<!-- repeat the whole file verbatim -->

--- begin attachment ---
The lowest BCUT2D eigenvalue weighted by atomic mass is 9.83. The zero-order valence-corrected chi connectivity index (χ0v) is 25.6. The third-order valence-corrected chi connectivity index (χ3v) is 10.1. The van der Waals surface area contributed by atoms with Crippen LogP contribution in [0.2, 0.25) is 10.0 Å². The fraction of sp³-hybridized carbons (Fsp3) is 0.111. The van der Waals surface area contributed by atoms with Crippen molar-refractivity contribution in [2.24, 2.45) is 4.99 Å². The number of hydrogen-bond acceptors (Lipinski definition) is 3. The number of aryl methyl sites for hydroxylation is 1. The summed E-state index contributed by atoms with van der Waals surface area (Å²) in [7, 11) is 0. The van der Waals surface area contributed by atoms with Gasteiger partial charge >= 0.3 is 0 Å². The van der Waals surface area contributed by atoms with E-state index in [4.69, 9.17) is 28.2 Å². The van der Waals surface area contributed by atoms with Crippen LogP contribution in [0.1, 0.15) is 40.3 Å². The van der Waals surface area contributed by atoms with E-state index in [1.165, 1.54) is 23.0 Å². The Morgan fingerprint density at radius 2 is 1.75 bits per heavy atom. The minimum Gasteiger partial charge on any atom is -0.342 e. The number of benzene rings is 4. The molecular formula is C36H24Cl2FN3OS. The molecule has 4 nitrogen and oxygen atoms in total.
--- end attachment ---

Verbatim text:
The lowest BCUT2D eigenvalue weighted by atomic mass is 9.83. The zero-order valence-corrected chi connectivity index (χ0v) is 25.6. The third-order valence-corrected chi connectivity index (χ3v) is 10.1. The van der Waals surface area contributed by atoms with Crippen LogP contribution in [0.2, 0.25) is 10.0 Å². The fraction of sp³-hybridized carbons (Fsp3) is 0.111. The van der Waals surface area contributed by atoms with Crippen molar-refractivity contribution in [2.24, 2.45) is 4.99 Å². The number of hydrogen-bond acceptors (Lipinski definition) is 3. The number of aryl methyl sites for hydroxylation is 1. The summed E-state index contributed by atoms with van der Waals surface area (Å²) in [7, 11) is 0. The van der Waals surface area contributed by atoms with Gasteiger partial charge >= 0.3 is 0 Å². The van der Waals surface area contributed by atoms with E-state index in [4.69, 9.17) is 28.2 Å². The van der Waals surface area contributed by atoms with Crippen LogP contribution in [0.1, 0.15) is 40.3 Å². The van der Waals surface area contributed by atoms with E-state index in [1.165, 1.54) is 23.0 Å². The Morgan fingerprint density at radius 2 is 1.75 bits per heavy atom. The minimum Gasteiger partial charge on any atom is -0.342 e. The number of benzene rings is 4. The molecular formula is C36H24Cl2FN3OS. The molecule has 4 nitrogen and oxygen atoms in total.